October 22nd - Predatory Publishing
Predatory Publishing in the era of Open Knowledge: Reducing the Odds of Falling Prey!
2:30 - 3:30 | Neera Bhatnagar (Head of Systems and Public Services, HSL), Olga Perkovic (Research and Advanced Studies Librarian)
Thinking about where to publish? Do you receive random invitations to submit your work for publications? Don't get caught publishing in a questionable journal! This session will provide an overview of what predatory or deceptive journals are and offer tips on how to avoid them.
Health Sciences Library eClassroom, HSC 2B3. Registration not required.
October 23rd - Open Government
Supporting Research: Equity in Open Government
11:30 - 12:30 and 1:30 - 2:30 | Meagan Collins (Information Management Analyst), Paulina Hem (Information Management Analyst), Jacqueline Laing (Applications Analyst) - Federal Economic Development Agency for Southern Ontario / Government of Canada
In this one hour session, we will be reviewing the Open Government Portal (OGP) and briefly discuss the purpose and background behind the initiative, while relating it back to how open information and data can be incorporated into primary research and/or research papers. We will also demonstrate how the OGP functions; explain the services that it provides; and show how faculty and students can access datasets and information. Examples will include projects and applications using open data from the OGP. Bring your own laptop for hands-on learning.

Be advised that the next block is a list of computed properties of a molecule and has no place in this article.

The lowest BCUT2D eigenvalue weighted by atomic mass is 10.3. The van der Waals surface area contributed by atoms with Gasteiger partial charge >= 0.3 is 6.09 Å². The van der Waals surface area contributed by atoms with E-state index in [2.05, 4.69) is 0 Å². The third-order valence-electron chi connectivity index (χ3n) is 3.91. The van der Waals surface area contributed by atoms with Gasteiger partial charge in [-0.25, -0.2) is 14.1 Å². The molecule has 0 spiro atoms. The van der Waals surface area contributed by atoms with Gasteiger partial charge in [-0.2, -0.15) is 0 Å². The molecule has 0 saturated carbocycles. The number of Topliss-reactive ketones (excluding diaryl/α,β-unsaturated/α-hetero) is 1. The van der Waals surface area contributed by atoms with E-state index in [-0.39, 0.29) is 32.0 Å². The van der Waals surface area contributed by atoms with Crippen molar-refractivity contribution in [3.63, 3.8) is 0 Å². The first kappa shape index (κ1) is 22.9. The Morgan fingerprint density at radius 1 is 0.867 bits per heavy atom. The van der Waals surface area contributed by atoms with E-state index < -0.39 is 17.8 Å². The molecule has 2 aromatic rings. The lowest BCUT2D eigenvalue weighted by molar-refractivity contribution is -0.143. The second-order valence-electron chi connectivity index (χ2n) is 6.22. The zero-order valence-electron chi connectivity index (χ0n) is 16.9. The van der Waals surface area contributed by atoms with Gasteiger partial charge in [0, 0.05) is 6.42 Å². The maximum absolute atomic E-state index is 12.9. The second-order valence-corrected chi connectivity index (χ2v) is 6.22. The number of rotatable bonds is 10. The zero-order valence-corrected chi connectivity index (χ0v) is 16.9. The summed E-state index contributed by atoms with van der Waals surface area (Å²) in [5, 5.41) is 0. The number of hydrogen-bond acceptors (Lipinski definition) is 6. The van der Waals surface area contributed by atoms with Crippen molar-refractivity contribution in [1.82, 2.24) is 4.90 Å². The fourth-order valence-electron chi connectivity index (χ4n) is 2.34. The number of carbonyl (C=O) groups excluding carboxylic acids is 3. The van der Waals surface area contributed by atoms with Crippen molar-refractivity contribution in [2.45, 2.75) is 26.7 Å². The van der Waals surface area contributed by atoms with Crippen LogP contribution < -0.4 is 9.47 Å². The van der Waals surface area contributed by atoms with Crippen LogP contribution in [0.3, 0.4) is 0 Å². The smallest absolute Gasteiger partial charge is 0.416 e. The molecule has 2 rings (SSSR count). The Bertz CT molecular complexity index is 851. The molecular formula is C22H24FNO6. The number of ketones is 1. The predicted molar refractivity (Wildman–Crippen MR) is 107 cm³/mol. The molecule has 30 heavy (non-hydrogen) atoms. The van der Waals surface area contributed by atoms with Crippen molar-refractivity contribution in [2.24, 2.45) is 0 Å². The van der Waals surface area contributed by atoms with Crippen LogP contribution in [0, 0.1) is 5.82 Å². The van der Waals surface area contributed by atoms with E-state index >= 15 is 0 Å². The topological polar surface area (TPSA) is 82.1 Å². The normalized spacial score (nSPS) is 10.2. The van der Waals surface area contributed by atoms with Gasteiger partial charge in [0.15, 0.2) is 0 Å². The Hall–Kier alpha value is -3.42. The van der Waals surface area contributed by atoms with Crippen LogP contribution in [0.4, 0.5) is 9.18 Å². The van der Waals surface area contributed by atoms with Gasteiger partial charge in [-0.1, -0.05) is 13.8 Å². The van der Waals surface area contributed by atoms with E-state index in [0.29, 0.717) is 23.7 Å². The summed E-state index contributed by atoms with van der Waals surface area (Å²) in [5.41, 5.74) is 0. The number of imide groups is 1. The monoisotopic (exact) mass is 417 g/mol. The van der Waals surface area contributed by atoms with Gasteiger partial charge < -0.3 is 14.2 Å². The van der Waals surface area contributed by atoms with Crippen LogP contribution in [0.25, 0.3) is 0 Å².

Mills Library, 1st floor, Connections Room (L113). Register or drop-in on one of the sessions. Light refreshments will be provided.
October 24th - Open Science
Equity Driven Open Science Policies in Biomedical Research - A New Model for Drug Discovery in Rare Diseases?
10:30 - 11:00 | Dr Rachel Harding (Huntington's Disease Society of America Career Development Fellow; Huntington's disease research team leader at the Structural Genomics Consortium, University of Toronto)
Drug discovery too often focuses on the bottom-line rather than on the people who the development of new medicines might benefit, or the other stakeholders in the research process. Self-serving and conservative approaches to biomedical research have left an innovation gap, so many disease communities have unmet therapeutic needs, in particular rare disease populations. I will argue that open science policies can better serve these stakeholders and innovative intellectual policies can help develop a more equitable drug discovery process which benefits those in need, not just shareholders.
11:00 - 12 noon | This presentation will be followed by a panel discussion on open science with faculty panelists Dr. David Feinberg (Associate Professor, Dept. of Psychology, Neuroscience & Behaviour) and Dr. Harding and graduate student panelists Aadil Bharwani (MD-PhD candidate, Dept. of Medicine) and Mike Galang (PhD candidate, Dept. of Psychology, Neuroscience & Behaviour)
Mills Library, 1st floor, Sherman Centre for Digital Scholarship. Registration not required. Light refreshments will be provided.